Because of the way we talk about football, quarterbacks are almost always under more pressure than their counterparts at other positions. They are the ones whose legacies are tainted by the stain of non-accomplishment, who live with the burden of never having won "the big one" during college.

I'll give you an example. Adrian Peterson was one of the best running backs in college football history. His numbers are deflated because he only played three years and suffered a couple of injuries, but when he was on the field, there was almost nothing like him.

Because he played running back, though, we tend to forget that he was 0-2 in BCS bowl games, losing the national championship game by 36 points to USC as a freshman and the Fiesta Bowl against Boise State as a junior. But no one brings any of that up, and when he got to the NFL—where he has still yet to win anything of import—Peterson was not labeled someone with a monkey on his back.

Compare this with how we talk about Peyton Manning. He always came up short in college, and if not for his one Super Bowl with the Indianapolis Colts, he would still be regarded among the greatest losers of all-time, alongside other quarterbacks such as Dan Marino.

Which is to say: There's a reason this list skews toward quarterbacks. They do not make up the entire list, but they make up most of the list, and they do so with purpose.

In some cases, they need to justify their old recruiting ranking. In others, they already have by putting up big stats...but now only winning will ensure their name gets remembered fondly.

The pressure has been cranked up to 10.

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Virginia Tech Football: Frank Beamer's 3 Biggest Spring Practice Concerns

The Virginia Tech football team has been practicing for the better part of three weeks this spring, yet there are still a few position battles that have to be giving head coach Frank Beamer headaches.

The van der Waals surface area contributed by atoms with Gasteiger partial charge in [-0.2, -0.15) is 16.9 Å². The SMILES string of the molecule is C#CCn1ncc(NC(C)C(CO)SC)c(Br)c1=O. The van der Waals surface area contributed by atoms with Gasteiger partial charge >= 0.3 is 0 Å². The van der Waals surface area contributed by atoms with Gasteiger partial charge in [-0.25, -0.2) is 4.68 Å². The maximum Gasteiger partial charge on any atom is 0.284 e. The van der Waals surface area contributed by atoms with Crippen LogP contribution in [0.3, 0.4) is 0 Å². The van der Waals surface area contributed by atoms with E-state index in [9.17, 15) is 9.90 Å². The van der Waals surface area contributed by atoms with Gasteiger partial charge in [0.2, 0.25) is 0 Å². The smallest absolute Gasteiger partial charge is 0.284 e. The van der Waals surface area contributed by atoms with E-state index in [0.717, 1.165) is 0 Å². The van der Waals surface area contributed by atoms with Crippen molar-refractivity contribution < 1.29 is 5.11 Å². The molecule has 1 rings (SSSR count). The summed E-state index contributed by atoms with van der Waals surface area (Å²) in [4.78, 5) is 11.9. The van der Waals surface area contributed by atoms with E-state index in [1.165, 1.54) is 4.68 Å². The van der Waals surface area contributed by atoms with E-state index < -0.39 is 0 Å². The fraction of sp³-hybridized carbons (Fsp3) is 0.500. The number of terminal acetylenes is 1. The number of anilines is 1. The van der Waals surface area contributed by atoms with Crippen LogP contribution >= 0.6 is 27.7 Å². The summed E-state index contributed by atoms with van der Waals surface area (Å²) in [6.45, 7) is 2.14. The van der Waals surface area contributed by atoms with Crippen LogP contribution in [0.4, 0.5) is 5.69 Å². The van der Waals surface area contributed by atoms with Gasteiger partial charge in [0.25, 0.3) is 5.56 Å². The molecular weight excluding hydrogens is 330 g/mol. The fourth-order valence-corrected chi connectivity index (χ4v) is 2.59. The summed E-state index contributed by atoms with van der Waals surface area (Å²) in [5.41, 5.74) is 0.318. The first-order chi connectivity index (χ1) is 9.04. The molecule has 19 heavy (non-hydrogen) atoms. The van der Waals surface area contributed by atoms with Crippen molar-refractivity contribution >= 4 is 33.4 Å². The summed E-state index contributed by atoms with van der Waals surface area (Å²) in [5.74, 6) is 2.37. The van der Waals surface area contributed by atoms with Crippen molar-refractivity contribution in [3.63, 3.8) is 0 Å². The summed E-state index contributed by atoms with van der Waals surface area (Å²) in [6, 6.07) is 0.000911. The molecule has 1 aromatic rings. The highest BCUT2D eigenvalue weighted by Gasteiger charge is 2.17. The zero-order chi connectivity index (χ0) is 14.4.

While some players have stepped up to make their roles more clear, others haven’t shown the kind of progress the coaching staff had hoped for.

Others still are struggling with injuries, making it difficult for the Hokies to make definitive decisions about how several position groups will shake out. 

With another week to go before Tech’s spring game, the Hokies still have some time to sort things out, but these three position battles have to be concerning for Beamer.

 

Unless otherwise noted, all quotes come from the team’s media availability after its second open scrimmage.

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Is Kyle Allen Lock to Win Texas A&M QB Job with Matt Joeckel's Transfer?

That three-man quarterback rack in College Station got reduced to two this week, when Texas A&M announced that senior quarterback Matt Joeckel will transfer for his senior season. 

Joeckel started the 2013 season opener versus Rice and finished his Aggie career with 335 passing yards and two touchdowns.

"I have loved my four and a half years at Texas A&M," Joeckel said in a release from Texas A&M. "I am glad I had the opportunity to play for Coach Sumlin, [quarterback coach] Coach [Jake] Spavital and the rest of the coaches."

That leaves sophomore dual-threat quarterback Kenny Hill and true freshman early enrollee Kyle Allen as the two contenders to the throne formerly occupied by 2012 Heisman Trophy winner Johnny Manziel.

Hill threw for 183 yards and a touchdown as a freshman last season, and was recently reinstated to the program after a brief suspension following an arrest for public intoxication, according to Andrea Salazar of the Bryan-College Station Eagle.

Who has the advantage?

Right now, it has to be Allen.

The former 5-star prospect and No. 1 pro-style quarterback in the class of 2014 has everything it takes to be a superstar in head coach Kevin Sumlin's system. He has a big arm, is accurate downfield and doesn't sacrifice accuracy when he takes velocity off on short and intermediate routes.